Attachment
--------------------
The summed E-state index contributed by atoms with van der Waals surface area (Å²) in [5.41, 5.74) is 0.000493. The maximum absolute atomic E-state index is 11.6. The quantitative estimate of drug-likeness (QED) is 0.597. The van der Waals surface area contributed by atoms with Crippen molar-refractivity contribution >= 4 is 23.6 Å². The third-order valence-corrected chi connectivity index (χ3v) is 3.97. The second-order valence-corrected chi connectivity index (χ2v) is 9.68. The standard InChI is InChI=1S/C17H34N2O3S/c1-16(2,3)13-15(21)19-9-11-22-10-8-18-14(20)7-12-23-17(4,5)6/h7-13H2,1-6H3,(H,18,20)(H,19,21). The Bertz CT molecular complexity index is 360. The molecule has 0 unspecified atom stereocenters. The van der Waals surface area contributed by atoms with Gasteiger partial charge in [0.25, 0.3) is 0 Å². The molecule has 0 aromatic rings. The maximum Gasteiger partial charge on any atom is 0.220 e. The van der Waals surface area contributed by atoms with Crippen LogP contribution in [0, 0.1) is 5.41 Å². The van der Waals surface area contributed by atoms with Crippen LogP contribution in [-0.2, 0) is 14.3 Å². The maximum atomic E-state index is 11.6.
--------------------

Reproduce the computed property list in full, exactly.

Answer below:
The summed E-state index contributed by atoms with van der Waals surface area (Å²) in [5.41, 5.74) is 0.000493. The maximum absolute atomic E-state index is 11.6. The quantitative estimate of drug-likeness (QED) is 0.597. The van der Waals surface area contributed by atoms with Crippen molar-refractivity contribution >= 4 is 23.6 Å². The third-order valence-corrected chi connectivity index (χ3v) is 3.97. The second-order valence-corrected chi connectivity index (χ2v) is 9.68. The standard InChI is InChI=1S/C17H34N2O3S/c1-16(2,3)13-15(21)19-9-11-22-10-8-18-14(20)7-12-23-17(4,5)6/h7-13H2,1-6H3,(H,18,20)(H,19,21). The Bertz CT molecular complexity index is 360. The molecule has 0 unspecified atom stereocenters. The van der Waals surface area contributed by atoms with Gasteiger partial charge in [0.25, 0.3) is 0 Å². The molecule has 0 aromatic rings. The maximum Gasteiger partial charge on any atom is 0.220 e. The van der Waals surface area contributed by atoms with Crippen LogP contribution in [0, 0.1) is 5.41 Å². The van der Waals surface area contributed by atoms with Crippen LogP contribution in [-0.2, 0) is 14.3 Å². The maximum atomic E-state index is 11.6.